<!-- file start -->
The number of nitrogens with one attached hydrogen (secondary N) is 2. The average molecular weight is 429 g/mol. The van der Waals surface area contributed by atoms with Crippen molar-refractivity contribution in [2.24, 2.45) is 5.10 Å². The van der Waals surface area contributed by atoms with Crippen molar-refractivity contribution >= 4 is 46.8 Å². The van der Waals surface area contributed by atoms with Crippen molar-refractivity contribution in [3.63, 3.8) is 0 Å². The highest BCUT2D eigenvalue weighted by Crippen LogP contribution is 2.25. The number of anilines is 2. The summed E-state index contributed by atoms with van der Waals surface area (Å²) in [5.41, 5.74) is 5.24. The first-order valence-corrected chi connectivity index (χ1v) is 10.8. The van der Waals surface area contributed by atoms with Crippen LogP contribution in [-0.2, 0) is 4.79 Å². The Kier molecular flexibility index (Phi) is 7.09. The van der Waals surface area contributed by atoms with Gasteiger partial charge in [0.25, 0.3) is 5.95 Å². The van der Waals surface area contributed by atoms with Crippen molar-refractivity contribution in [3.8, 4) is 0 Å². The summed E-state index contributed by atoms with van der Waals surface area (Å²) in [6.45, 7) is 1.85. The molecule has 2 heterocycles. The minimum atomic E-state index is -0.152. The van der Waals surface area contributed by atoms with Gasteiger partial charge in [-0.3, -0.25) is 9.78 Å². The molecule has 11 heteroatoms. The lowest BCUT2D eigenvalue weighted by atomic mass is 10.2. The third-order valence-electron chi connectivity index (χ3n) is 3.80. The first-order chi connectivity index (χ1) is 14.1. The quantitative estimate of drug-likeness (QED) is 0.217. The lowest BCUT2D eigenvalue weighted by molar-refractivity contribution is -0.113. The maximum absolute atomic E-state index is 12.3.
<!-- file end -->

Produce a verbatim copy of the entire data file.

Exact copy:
The number of nitrogens with one attached hydrogen (secondary N) is 2. The average molecular weight is 429 g/mol. The van der Waals surface area contributed by atoms with Crippen molar-refractivity contribution in [2.24, 2.45) is 5.10 Å². The van der Waals surface area contributed by atoms with Crippen molar-refractivity contribution >= 4 is 46.8 Å². The van der Waals surface area contributed by atoms with Crippen molar-refractivity contribution in [3.63, 3.8) is 0 Å². The highest BCUT2D eigenvalue weighted by Crippen LogP contribution is 2.25. The number of anilines is 2. The summed E-state index contributed by atoms with van der Waals surface area (Å²) in [5.41, 5.74) is 5.24. The first-order valence-corrected chi connectivity index (χ1v) is 10.8. The van der Waals surface area contributed by atoms with Crippen LogP contribution in [-0.2, 0) is 4.79 Å². The Kier molecular flexibility index (Phi) is 7.09. The van der Waals surface area contributed by atoms with Gasteiger partial charge in [0.25, 0.3) is 5.95 Å². The van der Waals surface area contributed by atoms with Crippen molar-refractivity contribution in [3.8, 4) is 0 Å². The summed E-state index contributed by atoms with van der Waals surface area (Å²) in [6.45, 7) is 1.85. The molecule has 2 heterocycles. The minimum atomic E-state index is -0.152. The van der Waals surface area contributed by atoms with Gasteiger partial charge in [-0.3, -0.25) is 9.78 Å². The molecule has 11 heteroatoms. The lowest BCUT2D eigenvalue weighted by atomic mass is 10.2. The third-order valence-electron chi connectivity index (χ3n) is 3.80. The first-order chi connectivity index (χ1) is 14.1. The quantitative estimate of drug-likeness (QED) is 0.217. The lowest BCUT2D eigenvalue weighted by molar-refractivity contribution is -0.113. The maximum absolute atomic E-state index is 12.3.